Inner City Diary
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Wasted development funds and "resource centres"
February 16, 2003
Sometimes the way a person helps someone reveals much about the way they see that person.

Some helpers see the “helpee” as an equal and help in a respectful, non-intrusive manner. Alternately, the helper might see the “helpee” as a hapless incompetent who is hopeless if left to his own devices. The same is true of the ways that people help “needy” neighbourhoods.

Three levels of government recently prophesied the reincarnation of another “Winnipeg Development Agreement,” a multi-million dollar pot of government funding.

Resentful taxpayers commented, “If we haven't fixed inner-city problems with the last hundreds of millions of dollars, this won't be any different. What a waste!” They have a point. Throwing money at the inner city can be like throwing money at a junkie. Sometimes money will perpetuate and not alleviate problems.

Social agencies and government departments, however, are thrilled with the news. Like a junkie anticipating a rush. Like someone who’s almost more needy than the people they’re helping. Many are hurting from budget cuts. Some of the workers are overworked and totally stressed out. Millions designated to communities will probably be used to offset budget cuts to salaries and programs of government departments and social agencies.

I wonder how much of what's supposed to come to the community will actually reach the streets. And when it does, will it be wasted?

Often, 15 - 25 percent of funding like this goes to administration. And it's usually government folk paying themselves to deliver the funding. That's like a person taking money out of one their pockets, putting it back in another of their pockets and pretending they gave it to us. Does that seem strange to you too?

Of the remaining 75%, much goes to priorities and projects determined by bureaucrats even before the funding is announced and the community is “consulted.” Community consultations are usually staged to find compliant citizens to show “community support” for what agencies, social workers and government departments have already figured is best for us.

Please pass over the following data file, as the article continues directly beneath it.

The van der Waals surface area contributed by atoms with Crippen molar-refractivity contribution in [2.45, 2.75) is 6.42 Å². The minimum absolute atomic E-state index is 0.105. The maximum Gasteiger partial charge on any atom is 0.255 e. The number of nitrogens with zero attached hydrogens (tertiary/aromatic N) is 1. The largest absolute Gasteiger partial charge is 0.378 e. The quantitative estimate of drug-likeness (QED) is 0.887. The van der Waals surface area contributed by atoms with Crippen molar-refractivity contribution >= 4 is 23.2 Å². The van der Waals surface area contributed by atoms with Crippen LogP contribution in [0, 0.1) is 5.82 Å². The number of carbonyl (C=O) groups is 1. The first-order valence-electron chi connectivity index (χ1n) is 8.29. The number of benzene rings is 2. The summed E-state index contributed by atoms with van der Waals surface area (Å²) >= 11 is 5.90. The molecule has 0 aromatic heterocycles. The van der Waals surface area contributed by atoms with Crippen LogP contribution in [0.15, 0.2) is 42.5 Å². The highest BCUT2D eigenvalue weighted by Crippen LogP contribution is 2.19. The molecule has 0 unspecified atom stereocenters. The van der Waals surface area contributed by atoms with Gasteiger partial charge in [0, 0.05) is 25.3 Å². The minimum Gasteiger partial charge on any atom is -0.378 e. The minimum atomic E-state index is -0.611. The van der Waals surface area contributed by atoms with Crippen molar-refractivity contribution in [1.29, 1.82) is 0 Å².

Those folks seem fixated on “resource centers” as the way to cure our ills. Their concept usually constructs a place from which a few paid social workers can do referrals, have meetings, serve free coffee and hand out brochures.

I’m already hearing the buzz about new resource centres for our neighbourhood. Apparently we “need” a resource centre for poor people, one for unhealthy people, one just for youth, one just for parents with young kids, and one just for housing. Others are lining up support for a separate women's resource centre, and a separate native resource centre because “it's important for everyone to have their own thing.”

All this in a neighbourhood that measures 4 blocks by 9 blocks.

And that doesn't include the groups and agencies in, or within blocks of, our neighbourhood:

       36 Community and Social Services
       15 Cultural Centres
       10 Daycares
       10 Schools
       10 Recreational Facilities
         5 Health Facilities and 2 Hospitals
       16 Churches

Still, homes are crumbling. Businesses are struggling. Children are wandering. Parents are losing it. Seniors are scared.

For 20 years, I’ve watched experts “revitalize” my community. More money for new un-sustainable programs and workers is not the answer. It’s downright offensive to burn more cash on more non-sustainable “resource centres” in un-sustainable buildings.

We must be one of the most resourced neighbourhoods in the city. Are people in my neighbourhood so stupid that we can't find the resources already in our midst? Are we so helpless that we need more agencies and workers to tie our shoes and raise our children? Are we so hapless that we couldn't find existing partners and spaces to deliver existing resources?

If we can't do better with what we've got, more won’t help us. Especially if it’s delivered in the same old way.

During the last Winnipeg Development Agreement, something different happened. A diverse group of residents and business owners organized themselves before the city-salaried professional organizers could get organized enough to organize us.

We fought against “resource centres” and administrative waste. We showed the “developers” that we could develop our own capacity if they would just back off a bit. To their credit, they cut us some slack. Money fixed up housing and installed lights to brighten up area homes. Money went to kickstart sustainable and cost-effective community initiatives.

But we knew we were bucking the system. Tired of fighting, we were pushed out of the way, replaced by a “development” agency with paid staff whose needs and obligations will make them part of the same old unsustainable system of helping.

The way people help us says much about how they really feel about us.
Copyright 2003
Rev. Harry Lehotsky
Rev. Harry Lehotsky is Director of New Life Ministries, a community ministry in the inner-city of Winnipeg, Manitoba.
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